$ kubectl get events | grep Rescale
---
15m         Normal    SuccessfulRescale        horizontalpodautoscaler/nginx     New size: 2; reason: cpu resource utilization (percentage of request) above target
$ kubectl get pods -l app=nginx
---
NAME                     READY   STATUS    RESTARTS   AGE
nginx-64d84d6958-w82mq   1/1     Running   0          31m
nginx-64d84d6958-hr222   1/1     Running   0          15m

 

Finally, let's remove the load-test Deployment:

$ kubectl delete deployment/load-test
---
deployment.apps "load-test" deleted

 

We should eventually see the Deployment scale back down:

$ kubectl get hpa nginx
---
NAME    REFERENCE          TARGETS   MINPODS   MAXPODS   REPLICAS   AGE
nginx   Deployment/nginx   0%/60%    1         5         1          38m
$ kubectl get events | grep Rescale
---
27m         Normal    SuccessfulRescale        horizontalpodautoscaler/nginx     New size: 2; reason: cpu resource utilization (percentage of request) above target
4m9s        Normal    SuccessfulRescale        horizontalpodautoscaler/nginx     New size: 1; reason: All metrics below target
$ kubectl get pods -l app=nginx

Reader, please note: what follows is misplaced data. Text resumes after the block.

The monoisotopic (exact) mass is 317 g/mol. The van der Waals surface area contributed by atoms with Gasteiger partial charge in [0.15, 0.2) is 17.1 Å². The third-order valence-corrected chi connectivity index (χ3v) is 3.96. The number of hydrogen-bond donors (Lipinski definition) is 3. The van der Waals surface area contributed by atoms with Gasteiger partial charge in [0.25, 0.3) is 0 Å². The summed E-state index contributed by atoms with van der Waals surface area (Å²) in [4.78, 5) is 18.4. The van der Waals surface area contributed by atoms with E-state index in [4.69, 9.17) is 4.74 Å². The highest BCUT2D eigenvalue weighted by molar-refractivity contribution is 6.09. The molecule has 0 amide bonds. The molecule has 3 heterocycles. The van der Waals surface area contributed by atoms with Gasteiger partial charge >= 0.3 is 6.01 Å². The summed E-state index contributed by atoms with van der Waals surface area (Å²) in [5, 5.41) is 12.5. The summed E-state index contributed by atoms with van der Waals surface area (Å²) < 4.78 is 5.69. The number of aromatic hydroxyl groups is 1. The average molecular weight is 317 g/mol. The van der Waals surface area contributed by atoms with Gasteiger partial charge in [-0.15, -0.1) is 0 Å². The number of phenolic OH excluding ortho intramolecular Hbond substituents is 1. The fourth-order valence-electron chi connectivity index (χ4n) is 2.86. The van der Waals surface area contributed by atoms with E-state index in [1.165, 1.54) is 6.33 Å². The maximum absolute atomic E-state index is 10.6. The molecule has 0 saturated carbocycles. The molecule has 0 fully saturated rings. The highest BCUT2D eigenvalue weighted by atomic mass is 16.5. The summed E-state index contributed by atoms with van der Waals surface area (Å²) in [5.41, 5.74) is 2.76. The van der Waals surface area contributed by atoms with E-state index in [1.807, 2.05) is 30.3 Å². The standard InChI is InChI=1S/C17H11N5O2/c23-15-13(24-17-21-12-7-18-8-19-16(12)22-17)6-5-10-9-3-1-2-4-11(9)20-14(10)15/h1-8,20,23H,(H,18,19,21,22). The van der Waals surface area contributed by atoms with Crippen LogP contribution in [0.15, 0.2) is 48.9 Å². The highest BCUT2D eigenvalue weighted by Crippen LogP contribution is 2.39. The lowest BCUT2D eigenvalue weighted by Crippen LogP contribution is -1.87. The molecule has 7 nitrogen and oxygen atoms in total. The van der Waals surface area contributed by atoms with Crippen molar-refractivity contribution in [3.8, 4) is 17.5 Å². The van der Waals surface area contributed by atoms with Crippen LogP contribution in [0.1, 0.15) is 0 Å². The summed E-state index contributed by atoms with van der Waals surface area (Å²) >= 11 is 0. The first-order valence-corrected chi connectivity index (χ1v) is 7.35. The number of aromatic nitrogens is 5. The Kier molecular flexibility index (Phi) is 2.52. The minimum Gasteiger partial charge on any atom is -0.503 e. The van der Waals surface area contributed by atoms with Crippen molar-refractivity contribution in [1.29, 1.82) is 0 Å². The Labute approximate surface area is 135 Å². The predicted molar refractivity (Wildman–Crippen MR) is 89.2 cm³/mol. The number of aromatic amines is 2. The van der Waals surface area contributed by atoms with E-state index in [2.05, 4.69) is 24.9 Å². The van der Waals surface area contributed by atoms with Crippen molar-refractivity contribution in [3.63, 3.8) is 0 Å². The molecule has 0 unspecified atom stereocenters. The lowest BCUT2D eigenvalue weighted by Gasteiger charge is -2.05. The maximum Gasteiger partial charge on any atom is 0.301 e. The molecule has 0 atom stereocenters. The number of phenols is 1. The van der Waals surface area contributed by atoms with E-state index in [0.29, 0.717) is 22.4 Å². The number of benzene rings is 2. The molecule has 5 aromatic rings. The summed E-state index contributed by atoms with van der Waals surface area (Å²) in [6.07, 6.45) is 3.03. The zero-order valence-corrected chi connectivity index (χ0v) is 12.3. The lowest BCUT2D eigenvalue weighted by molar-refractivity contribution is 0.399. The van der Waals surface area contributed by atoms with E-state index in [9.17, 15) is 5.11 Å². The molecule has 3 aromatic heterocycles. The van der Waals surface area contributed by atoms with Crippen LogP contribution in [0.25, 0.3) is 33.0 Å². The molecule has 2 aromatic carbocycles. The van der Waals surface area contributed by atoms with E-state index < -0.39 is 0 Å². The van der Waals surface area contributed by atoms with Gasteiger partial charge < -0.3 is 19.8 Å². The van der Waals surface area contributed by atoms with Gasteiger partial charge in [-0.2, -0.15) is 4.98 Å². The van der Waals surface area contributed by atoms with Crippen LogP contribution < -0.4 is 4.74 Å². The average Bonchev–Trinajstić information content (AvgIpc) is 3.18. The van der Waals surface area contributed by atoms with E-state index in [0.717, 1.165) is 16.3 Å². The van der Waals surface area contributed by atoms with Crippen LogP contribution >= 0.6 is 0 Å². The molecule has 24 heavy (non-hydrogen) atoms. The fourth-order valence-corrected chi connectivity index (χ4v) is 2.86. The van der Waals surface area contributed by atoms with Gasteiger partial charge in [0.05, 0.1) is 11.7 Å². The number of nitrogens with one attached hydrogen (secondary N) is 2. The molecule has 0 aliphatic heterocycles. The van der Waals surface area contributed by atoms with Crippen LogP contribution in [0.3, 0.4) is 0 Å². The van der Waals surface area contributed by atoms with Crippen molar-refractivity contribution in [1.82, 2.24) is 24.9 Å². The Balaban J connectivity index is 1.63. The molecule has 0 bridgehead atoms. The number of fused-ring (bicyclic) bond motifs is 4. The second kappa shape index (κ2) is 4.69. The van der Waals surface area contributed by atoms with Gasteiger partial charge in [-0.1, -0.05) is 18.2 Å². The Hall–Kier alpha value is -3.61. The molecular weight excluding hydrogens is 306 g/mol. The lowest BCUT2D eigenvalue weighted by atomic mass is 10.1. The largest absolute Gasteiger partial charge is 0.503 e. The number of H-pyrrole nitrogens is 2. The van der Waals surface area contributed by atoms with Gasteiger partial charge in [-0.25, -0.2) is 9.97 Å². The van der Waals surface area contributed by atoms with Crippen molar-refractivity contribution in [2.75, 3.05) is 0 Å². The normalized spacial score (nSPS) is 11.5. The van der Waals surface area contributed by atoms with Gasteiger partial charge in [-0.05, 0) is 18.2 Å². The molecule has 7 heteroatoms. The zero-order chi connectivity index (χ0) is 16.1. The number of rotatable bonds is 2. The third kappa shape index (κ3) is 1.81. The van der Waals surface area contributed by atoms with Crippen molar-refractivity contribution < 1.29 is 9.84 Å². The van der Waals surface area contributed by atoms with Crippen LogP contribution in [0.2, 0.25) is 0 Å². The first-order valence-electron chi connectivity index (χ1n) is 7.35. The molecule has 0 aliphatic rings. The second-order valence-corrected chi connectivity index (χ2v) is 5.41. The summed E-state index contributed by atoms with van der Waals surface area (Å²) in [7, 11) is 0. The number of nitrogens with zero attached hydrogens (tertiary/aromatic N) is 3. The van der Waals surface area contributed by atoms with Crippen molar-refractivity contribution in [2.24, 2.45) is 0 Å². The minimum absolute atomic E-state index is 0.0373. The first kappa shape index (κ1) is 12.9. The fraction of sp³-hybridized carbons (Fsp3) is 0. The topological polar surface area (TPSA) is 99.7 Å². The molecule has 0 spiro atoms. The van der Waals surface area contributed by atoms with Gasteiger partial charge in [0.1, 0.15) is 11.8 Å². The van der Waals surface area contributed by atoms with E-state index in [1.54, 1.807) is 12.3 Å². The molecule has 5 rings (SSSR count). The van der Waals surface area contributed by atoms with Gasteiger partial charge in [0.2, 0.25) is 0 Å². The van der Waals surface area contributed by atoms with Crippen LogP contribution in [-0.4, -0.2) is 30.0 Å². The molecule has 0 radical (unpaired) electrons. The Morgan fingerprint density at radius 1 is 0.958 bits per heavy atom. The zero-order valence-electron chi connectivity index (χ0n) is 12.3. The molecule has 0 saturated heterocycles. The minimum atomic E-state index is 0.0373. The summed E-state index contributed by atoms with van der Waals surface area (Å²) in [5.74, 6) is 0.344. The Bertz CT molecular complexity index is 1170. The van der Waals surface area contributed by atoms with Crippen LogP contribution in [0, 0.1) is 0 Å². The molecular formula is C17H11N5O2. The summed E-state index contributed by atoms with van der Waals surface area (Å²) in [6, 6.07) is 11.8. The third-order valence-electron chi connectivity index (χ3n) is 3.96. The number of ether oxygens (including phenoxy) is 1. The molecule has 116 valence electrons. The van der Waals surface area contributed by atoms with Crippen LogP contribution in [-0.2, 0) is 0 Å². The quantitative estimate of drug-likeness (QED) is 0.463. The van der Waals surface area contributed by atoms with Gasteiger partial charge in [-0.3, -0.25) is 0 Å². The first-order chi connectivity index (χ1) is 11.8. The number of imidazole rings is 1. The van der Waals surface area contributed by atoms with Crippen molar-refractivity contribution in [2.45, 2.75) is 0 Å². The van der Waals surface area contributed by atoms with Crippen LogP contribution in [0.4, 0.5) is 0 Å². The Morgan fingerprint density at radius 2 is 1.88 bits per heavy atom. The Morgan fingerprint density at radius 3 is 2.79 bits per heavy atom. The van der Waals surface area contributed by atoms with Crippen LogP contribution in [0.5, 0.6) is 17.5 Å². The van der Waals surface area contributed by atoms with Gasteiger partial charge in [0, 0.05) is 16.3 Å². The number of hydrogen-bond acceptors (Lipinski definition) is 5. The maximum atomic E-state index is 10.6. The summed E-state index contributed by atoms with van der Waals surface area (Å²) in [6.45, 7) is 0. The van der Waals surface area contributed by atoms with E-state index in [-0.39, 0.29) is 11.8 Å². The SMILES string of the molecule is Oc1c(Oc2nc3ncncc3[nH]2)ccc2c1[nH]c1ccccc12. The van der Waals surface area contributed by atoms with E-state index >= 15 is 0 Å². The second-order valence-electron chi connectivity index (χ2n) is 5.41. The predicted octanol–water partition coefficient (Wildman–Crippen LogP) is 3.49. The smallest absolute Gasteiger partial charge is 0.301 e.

---
NAME                     READY   STATUS    RESTARTS   AGE
nginx-64d84d6958-w82mq   1/1     Running   0          43m

 

Scaling on Custom Metrics with Prometheus Adapter

In addition to scaling on container resource metrics, we also have the option of scaling based on custom metrics. If you're already monitoring your infrastructure with Prometheus, you can utilize the Prometheus Adapter for exposing your Prometheus metrics as custom metrics for use with HPA policies. For the sake of brevity in this article, we'll assume that you already have Prometheus configured for your cluster. In order to install the Prometheus Adapter, you can follow the official instructions. Note that you can also use the Prometheus Adapter for reporting resource metrics in place of Kubernetes Metrics Server.

 

With both Prometheus and Prometheus Adapter added to our cluster, we have something like this:

As a practical example of how you might use this, at Minds we use PHP-FPM and have a custom metric defined for scaling based on the number of PHP processes being utilized relative to the maximum allowed processes we've specified per container. 

 

The exporter we use for PHP-FPM exposes two metrics of interest: phpfpm_active_processes and phpfpm_total_processes. We can use PromQL to query Prometheus for the current utilization of the processes with something like this: